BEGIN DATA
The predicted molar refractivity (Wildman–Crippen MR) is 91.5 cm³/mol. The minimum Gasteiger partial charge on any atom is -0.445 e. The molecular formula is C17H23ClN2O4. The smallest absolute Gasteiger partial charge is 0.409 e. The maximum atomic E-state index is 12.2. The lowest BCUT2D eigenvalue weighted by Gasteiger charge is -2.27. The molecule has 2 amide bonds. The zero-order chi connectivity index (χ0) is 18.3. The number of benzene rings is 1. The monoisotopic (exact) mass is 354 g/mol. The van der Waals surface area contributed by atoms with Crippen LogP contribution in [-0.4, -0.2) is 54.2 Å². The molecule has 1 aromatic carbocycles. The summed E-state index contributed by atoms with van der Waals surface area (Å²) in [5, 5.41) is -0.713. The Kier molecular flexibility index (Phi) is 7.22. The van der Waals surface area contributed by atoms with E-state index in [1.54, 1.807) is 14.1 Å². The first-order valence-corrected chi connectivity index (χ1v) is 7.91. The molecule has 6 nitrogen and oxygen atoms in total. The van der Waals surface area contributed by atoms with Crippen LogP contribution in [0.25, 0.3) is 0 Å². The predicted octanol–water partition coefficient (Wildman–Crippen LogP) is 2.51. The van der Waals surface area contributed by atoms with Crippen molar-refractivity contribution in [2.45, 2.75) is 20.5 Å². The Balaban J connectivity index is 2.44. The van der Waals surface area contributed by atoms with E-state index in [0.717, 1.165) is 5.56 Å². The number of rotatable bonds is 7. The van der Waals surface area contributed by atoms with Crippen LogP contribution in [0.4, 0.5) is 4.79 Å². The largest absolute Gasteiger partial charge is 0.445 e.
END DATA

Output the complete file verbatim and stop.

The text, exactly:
The predicted molar refractivity (Wildman–Crippen MR) is 91.5 cm³/mol. The minimum Gasteiger partial charge on any atom is -0.445 e. The molecular formula is C17H23ClN2O4. The smallest absolute Gasteiger partial charge is 0.409 e. The maximum atomic E-state index is 12.2. The lowest BCUT2D eigenvalue weighted by Gasteiger charge is -2.27. The molecule has 2 amide bonds. The zero-order chi connectivity index (χ0) is 18.3. The number of benzene rings is 1. The monoisotopic (exact) mass is 354 g/mol. The van der Waals surface area contributed by atoms with Crippen LogP contribution in [-0.4, -0.2) is 54.2 Å². The molecule has 1 aromatic carbocycles. The summed E-state index contributed by atoms with van der Waals surface area (Å²) in [5, 5.41) is -0.713. The Kier molecular flexibility index (Phi) is 7.22. The van der Waals surface area contributed by atoms with E-state index in [1.54, 1.807) is 14.1 Å². The first-order valence-corrected chi connectivity index (χ1v) is 7.91. The molecule has 6 nitrogen and oxygen atoms in total. The van der Waals surface area contributed by atoms with Crippen LogP contribution in [0.25, 0.3) is 0 Å². The predicted octanol–water partition coefficient (Wildman–Crippen LogP) is 2.51. The van der Waals surface area contributed by atoms with Crippen molar-refractivity contribution in [2.45, 2.75) is 20.5 Å². The Balaban J connectivity index is 2.44. The van der Waals surface area contributed by atoms with E-state index in [0.717, 1.165) is 5.56 Å². The number of rotatable bonds is 7. The van der Waals surface area contributed by atoms with Crippen LogP contribution in [0.4, 0.5) is 4.79 Å². The largest absolute Gasteiger partial charge is 0.445 e.